Ueshiba proves that an individual working in relative isolation can certainly create a distinctive and successful art.  So, in terms of the sorts of disputes we have in the Wing Chun world, yeah, it actually is totally possible that Leung Jan just created the system himself.  I don’t have any evidence that he did, but these are questions that we need to consider.  It is probably not a good idea to just start out assuming that everything is 500 or 1000 years old just because it hangs together in an elegant way.

2. Understand the Importance of Social Factors.

I just called Ueshiba a “lone genius,” and in some ways he is.  But I am not sure it makes much sense to approach him that way when we attempt to understand the origins and the social meaning of his art.  Kisshomaru goes out of his way to demonstrate that even though the creation of Aikido was an “original creative act,” his father would have never done it had he not been embedded in a very specific social setting.

To accomplish what he did he needed the unwavering support of his wife, the unquestioned love (and immense financial resources) of his father, a society that for social and political reasons valued martial attainment, and a new religious movement willing to experiment with hard physical training as a way of achieving some type of spiritual enlightenment.  Japanese imperialism in China and the war in the Pacific between her and the United States and the UK also had a critical impact on how Aikido developed.

So now we have a quandary.  On the one hand Ueshiba had certain personal traits that allowed him to create not just a sophisticated martial art, but a functioning community dedicated to carrying on this physical practice, even in a very socially disrupted time and place.  How do we best explain the success of Akido and the social meaning that it conveys to practitioners today?  Is it Ueshiba’s unique quirky genius or is it the cultural environment that created him?  Should we as scholars invest our time and resources in the personal variables or the social ones?

It seems all too easy to just say “well everything matters.”  The kitchen sink approach to theorizing can even be made to sound sophisticated and intellectually mature.  Yet there are fundamental shortcomings to the “everything matters” line.  Books, as I was recently informed by a publisher, have word limits.  Yup, you go over 110,000 words and no one will publish your book.  So, no matter how theoretically catholic you want to be, at the end of the day you must make a decision as to what sorts of variables you will focus on and explore with your reader.  Ideally that means focusing on those variables that are the most important for generating understanding.  Even the most “objective” researchers cannot escape the necessity of judgmental decisions.  This is why we get paid the big bucks.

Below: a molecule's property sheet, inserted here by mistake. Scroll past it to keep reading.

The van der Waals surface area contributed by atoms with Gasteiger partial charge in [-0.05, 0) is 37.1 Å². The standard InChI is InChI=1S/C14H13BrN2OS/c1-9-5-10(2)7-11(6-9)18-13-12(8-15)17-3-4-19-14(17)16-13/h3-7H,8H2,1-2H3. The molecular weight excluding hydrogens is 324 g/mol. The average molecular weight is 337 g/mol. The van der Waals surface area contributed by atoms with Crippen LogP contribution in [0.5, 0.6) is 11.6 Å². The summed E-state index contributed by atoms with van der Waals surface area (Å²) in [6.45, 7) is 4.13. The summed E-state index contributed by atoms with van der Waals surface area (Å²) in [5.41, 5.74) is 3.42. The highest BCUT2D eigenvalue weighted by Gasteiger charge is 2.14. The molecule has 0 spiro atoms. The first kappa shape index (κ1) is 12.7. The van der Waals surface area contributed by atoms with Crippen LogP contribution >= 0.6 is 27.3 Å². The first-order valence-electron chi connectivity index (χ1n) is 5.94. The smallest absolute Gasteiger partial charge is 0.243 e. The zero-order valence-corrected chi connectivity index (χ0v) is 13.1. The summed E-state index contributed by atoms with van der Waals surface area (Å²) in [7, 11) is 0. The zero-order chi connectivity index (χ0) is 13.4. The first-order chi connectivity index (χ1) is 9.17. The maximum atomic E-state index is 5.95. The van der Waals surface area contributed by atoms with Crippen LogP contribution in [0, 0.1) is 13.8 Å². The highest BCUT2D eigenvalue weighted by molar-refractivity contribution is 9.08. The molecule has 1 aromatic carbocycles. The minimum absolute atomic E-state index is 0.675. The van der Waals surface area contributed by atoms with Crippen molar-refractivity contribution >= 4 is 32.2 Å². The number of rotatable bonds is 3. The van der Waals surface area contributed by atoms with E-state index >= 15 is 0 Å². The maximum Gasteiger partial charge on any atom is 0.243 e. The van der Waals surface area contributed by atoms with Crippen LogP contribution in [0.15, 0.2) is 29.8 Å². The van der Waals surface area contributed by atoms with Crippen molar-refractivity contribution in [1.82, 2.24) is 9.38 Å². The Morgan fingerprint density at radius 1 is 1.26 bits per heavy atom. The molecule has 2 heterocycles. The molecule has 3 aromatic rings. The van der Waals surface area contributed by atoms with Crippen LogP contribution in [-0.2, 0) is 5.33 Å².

3. Use the Levels of Analysis.

I propose that when we sit down to write about martial culture we need to be mindful of three different perspectives that we can approach any given story from.  Scholars working in the field of international relations have found a slightly different version of these options to be very helpful in the past.  For a much more detailed discussion see: Kenneth Walt. Man the Sate and War. Columbia University Press. 2001 Revised edition.

Having these options means that we can actually ask ourselves which has the most explanatory power and where our research focus should be.  Some researchers may find that in their analysis a given level is always superior.  Other students might instead approach this exercise as a sort of tool kit that allows them to pull out the proper level of theoretical focus to explore a given puzzle.  Both of these approaches to the “levels of analysis” seem fine to me.

The first of these is the “individual level.”  Here we may wish to focus on the personality, upbringing and unique characteristics of our subject to explain their actions.  Most of us are very familiar with this mode of thinking.  We do it all the times.  It is the standard approach employed by journalists and the writers of “great man” biographies that seem to perpetually dominate a certain section of the NY Times best seller list.  The field of psychology also tends to present an “individual level” approach.

Ueshiba was a profoundly spiritual individual. He was deeply influenced by both the Omoto religion and multiple schools of Japanese Tantric Buddhism.

Despite its popularity there are weaknesses to this approach.  In fact, none of the levels are without fault.  Let’s say that what I am interested in is the construction of voluntary associations within civil society.  I notice that Ip Man in Hong Kong in the 1950s managed to popularize his form of boxing and built a substantial community around it.  Likewise from the 1920s-1940s Ueshiba’s Aikido enjoyed a sort of golden-age and he also managed to build a successful community around his martial vision.  However, it would be hard to imagine two individuals who were more different than Ip Man and Morihei Ueshiba.  Whatever factors accounted for their success in community building, it probably wasn’t their individual personalities.